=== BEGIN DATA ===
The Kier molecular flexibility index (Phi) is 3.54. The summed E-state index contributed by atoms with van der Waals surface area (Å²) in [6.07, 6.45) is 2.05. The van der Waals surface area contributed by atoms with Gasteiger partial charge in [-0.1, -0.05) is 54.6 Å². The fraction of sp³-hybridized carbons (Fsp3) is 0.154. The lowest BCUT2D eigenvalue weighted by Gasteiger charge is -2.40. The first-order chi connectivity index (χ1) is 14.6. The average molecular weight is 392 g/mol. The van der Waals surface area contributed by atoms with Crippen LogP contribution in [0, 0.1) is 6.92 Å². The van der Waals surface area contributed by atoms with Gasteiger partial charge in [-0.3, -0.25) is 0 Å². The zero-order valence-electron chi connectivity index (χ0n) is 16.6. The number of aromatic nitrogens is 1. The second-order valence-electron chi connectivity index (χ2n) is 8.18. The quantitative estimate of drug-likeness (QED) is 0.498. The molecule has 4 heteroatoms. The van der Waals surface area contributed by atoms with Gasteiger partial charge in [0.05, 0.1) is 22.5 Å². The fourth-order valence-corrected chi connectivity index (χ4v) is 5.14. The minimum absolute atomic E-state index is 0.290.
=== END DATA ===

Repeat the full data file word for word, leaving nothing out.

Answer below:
The Kier molecular flexibility index (Phi) is 3.54. The summed E-state index contributed by atoms with van der Waals surface area (Å²) in [6.07, 6.45) is 2.05. The van der Waals surface area contributed by atoms with Gasteiger partial charge in [-0.1, -0.05) is 54.6 Å². The fraction of sp³-hybridized carbons (Fsp3) is 0.154. The lowest BCUT2D eigenvalue weighted by Gasteiger charge is -2.40. The first-order chi connectivity index (χ1) is 14.6. The average molecular weight is 392 g/mol. The van der Waals surface area contributed by atoms with Crippen LogP contribution in [0, 0.1) is 6.92 Å². The van der Waals surface area contributed by atoms with Gasteiger partial charge in [-0.3, -0.25) is 0 Å². The zero-order valence-electron chi connectivity index (χ0n) is 16.6. The number of aromatic nitrogens is 1. The second-order valence-electron chi connectivity index (χ2n) is 8.18. The quantitative estimate of drug-likeness (QED) is 0.498. The molecule has 4 heteroatoms. The van der Waals surface area contributed by atoms with Gasteiger partial charge in [0.05, 0.1) is 22.5 Å². The fourth-order valence-corrected chi connectivity index (χ4v) is 5.14. The minimum absolute atomic E-state index is 0.290.